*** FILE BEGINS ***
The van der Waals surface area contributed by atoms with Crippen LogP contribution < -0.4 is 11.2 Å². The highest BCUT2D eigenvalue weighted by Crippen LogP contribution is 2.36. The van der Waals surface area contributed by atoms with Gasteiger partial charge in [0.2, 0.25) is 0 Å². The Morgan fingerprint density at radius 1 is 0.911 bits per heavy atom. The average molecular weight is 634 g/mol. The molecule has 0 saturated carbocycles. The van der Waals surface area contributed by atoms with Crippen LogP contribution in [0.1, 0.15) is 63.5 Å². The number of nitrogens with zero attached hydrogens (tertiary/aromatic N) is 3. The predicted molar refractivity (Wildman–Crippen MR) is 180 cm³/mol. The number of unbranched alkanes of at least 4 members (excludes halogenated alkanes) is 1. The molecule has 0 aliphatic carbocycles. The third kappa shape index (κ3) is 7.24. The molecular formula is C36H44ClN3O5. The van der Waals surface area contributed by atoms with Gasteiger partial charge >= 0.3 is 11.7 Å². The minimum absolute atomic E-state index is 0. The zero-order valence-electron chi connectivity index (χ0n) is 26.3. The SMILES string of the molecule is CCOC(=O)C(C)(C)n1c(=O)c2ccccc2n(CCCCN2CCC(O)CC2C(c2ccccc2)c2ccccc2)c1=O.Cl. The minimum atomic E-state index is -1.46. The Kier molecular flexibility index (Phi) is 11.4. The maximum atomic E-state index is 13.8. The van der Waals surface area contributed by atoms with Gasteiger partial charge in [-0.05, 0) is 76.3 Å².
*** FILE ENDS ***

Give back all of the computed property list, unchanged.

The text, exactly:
The van der Waals surface area contributed by atoms with Crippen LogP contribution < -0.4 is 11.2 Å². The highest BCUT2D eigenvalue weighted by Crippen LogP contribution is 2.36. The van der Waals surface area contributed by atoms with Gasteiger partial charge in [0.2, 0.25) is 0 Å². The Morgan fingerprint density at radius 1 is 0.911 bits per heavy atom. The average molecular weight is 634 g/mol. The molecule has 0 saturated carbocycles. The van der Waals surface area contributed by atoms with Crippen LogP contribution in [0.1, 0.15) is 63.5 Å². The number of nitrogens with zero attached hydrogens (tertiary/aromatic N) is 3. The predicted molar refractivity (Wildman–Crippen MR) is 180 cm³/mol. The number of unbranched alkanes of at least 4 members (excludes halogenated alkanes) is 1. The molecule has 0 aliphatic carbocycles. The third kappa shape index (κ3) is 7.24. The molecular formula is C36H44ClN3O5. The van der Waals surface area contributed by atoms with Gasteiger partial charge >= 0.3 is 11.7 Å². The minimum absolute atomic E-state index is 0. The zero-order valence-electron chi connectivity index (χ0n) is 26.3. The SMILES string of the molecule is CCOC(=O)C(C)(C)n1c(=O)c2ccccc2n(CCCCN2CCC(O)CC2C(c2ccccc2)c2ccccc2)c1=O.Cl. The minimum atomic E-state index is -1.46. The Kier molecular flexibility index (Phi) is 11.4. The maximum atomic E-state index is 13.8. The van der Waals surface area contributed by atoms with Gasteiger partial charge in [-0.05, 0) is 76.3 Å².